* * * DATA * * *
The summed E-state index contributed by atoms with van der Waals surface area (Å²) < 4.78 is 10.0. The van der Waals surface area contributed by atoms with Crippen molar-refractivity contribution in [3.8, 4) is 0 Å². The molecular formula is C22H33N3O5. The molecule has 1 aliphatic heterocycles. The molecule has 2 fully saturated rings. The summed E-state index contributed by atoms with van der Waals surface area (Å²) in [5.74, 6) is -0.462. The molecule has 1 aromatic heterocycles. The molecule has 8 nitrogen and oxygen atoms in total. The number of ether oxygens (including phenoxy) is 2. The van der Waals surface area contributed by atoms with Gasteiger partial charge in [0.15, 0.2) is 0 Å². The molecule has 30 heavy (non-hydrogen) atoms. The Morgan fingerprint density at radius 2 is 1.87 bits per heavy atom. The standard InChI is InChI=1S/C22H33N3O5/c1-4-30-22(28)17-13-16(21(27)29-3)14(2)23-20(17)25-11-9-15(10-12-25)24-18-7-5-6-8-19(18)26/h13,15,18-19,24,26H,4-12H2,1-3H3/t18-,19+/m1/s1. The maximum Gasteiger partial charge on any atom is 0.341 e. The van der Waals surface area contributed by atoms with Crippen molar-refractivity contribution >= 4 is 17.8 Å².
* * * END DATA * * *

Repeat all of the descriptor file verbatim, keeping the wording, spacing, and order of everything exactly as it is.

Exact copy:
The summed E-state index contributed by atoms with van der Waals surface area (Å²) < 4.78 is 10.0. The van der Waals surface area contributed by atoms with Crippen molar-refractivity contribution in [3.8, 4) is 0 Å². The molecular formula is C22H33N3O5. The molecule has 1 aliphatic heterocycles. The molecule has 2 fully saturated rings. The summed E-state index contributed by atoms with van der Waals surface area (Å²) in [5.74, 6) is -0.462. The molecule has 1 aromatic heterocycles. The molecule has 8 nitrogen and oxygen atoms in total. The number of ether oxygens (including phenoxy) is 2. The van der Waals surface area contributed by atoms with Gasteiger partial charge in [0.15, 0.2) is 0 Å². The molecule has 30 heavy (non-hydrogen) atoms. The Morgan fingerprint density at radius 2 is 1.87 bits per heavy atom. The standard InChI is InChI=1S/C22H33N3O5/c1-4-30-22(28)17-13-16(21(27)29-3)14(2)23-20(17)25-11-9-15(10-12-25)24-18-7-5-6-8-19(18)26/h13,15,18-19,24,26H,4-12H2,1-3H3/t18-,19+/m1/s1. The maximum Gasteiger partial charge on any atom is 0.341 e. The van der Waals surface area contributed by atoms with Crippen molar-refractivity contribution >= 4 is 17.8 Å².